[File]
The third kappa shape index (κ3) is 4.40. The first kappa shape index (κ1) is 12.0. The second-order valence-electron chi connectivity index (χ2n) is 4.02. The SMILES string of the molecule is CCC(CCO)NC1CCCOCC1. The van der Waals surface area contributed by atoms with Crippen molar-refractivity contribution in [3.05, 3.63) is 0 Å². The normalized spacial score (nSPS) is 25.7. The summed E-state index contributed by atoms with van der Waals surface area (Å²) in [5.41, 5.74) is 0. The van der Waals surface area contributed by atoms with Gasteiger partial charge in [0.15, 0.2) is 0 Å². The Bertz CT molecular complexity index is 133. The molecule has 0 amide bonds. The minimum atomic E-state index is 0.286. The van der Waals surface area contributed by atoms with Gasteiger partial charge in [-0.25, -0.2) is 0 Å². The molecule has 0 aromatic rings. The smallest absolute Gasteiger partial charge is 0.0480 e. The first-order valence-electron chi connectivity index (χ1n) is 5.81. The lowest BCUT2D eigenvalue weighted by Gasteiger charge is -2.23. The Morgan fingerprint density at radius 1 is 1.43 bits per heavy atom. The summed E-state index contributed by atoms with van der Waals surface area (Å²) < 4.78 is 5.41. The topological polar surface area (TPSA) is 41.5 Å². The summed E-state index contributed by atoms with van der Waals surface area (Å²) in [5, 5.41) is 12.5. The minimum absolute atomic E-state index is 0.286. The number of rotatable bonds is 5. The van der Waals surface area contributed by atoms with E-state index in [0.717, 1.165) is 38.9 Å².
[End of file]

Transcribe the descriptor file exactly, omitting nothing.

The third kappa shape index (κ3) is 4.40. The first kappa shape index (κ1) is 12.0. The second-order valence-electron chi connectivity index (χ2n) is 4.02. The SMILES string of the molecule is CCC(CCO)NC1CCCOCC1. The van der Waals surface area contributed by atoms with Crippen molar-refractivity contribution in [3.05, 3.63) is 0 Å². The normalized spacial score (nSPS) is 25.7. The summed E-state index contributed by atoms with van der Waals surface area (Å²) in [5.41, 5.74) is 0. The van der Waals surface area contributed by atoms with Gasteiger partial charge in [0.15, 0.2) is 0 Å². The Bertz CT molecular complexity index is 133. The molecule has 0 amide bonds. The minimum atomic E-state index is 0.286. The van der Waals surface area contributed by atoms with Gasteiger partial charge in [-0.25, -0.2) is 0 Å². The molecule has 0 aromatic rings. The smallest absolute Gasteiger partial charge is 0.0480 e. The first-order valence-electron chi connectivity index (χ1n) is 5.81. The lowest BCUT2D eigenvalue weighted by Gasteiger charge is -2.23. The Morgan fingerprint density at radius 1 is 1.43 bits per heavy atom. The summed E-state index contributed by atoms with van der Waals surface area (Å²) < 4.78 is 5.41. The topological polar surface area (TPSA) is 41.5 Å². The summed E-state index contributed by atoms with van der Waals surface area (Å²) in [5, 5.41) is 12.5. The minimum absolute atomic E-state index is 0.286. The number of rotatable bonds is 5. The van der Waals surface area contributed by atoms with E-state index in [0.717, 1.165) is 38.9 Å².